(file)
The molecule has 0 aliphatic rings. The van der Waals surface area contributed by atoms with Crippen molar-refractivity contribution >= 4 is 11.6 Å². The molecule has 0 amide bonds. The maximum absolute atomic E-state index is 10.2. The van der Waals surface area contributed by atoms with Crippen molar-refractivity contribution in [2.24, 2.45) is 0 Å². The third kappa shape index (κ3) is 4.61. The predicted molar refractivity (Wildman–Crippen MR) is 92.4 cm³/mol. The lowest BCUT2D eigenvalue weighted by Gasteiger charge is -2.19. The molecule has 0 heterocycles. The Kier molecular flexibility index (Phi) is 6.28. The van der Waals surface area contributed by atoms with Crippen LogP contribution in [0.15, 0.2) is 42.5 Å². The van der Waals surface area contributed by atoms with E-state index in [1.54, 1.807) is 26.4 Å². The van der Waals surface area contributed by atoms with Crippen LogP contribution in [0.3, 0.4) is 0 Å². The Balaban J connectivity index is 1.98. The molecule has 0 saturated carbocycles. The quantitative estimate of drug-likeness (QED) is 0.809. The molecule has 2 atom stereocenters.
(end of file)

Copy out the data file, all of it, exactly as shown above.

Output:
The molecule has 0 aliphatic rings. The van der Waals surface area contributed by atoms with Crippen molar-refractivity contribution >= 4 is 11.6 Å². The molecule has 0 amide bonds. The maximum absolute atomic E-state index is 10.2. The van der Waals surface area contributed by atoms with Crippen molar-refractivity contribution in [2.24, 2.45) is 0 Å². The third kappa shape index (κ3) is 4.61. The predicted molar refractivity (Wildman–Crippen MR) is 92.4 cm³/mol. The lowest BCUT2D eigenvalue weighted by Gasteiger charge is -2.19. The molecule has 0 heterocycles. The Kier molecular flexibility index (Phi) is 6.28. The van der Waals surface area contributed by atoms with Crippen LogP contribution in [0.15, 0.2) is 42.5 Å². The van der Waals surface area contributed by atoms with E-state index in [1.54, 1.807) is 26.4 Å². The van der Waals surface area contributed by atoms with Crippen LogP contribution in [0.3, 0.4) is 0 Å². The Balaban J connectivity index is 1.98. The molecule has 0 saturated carbocycles. The quantitative estimate of drug-likeness (QED) is 0.809. The molecule has 2 atom stereocenters.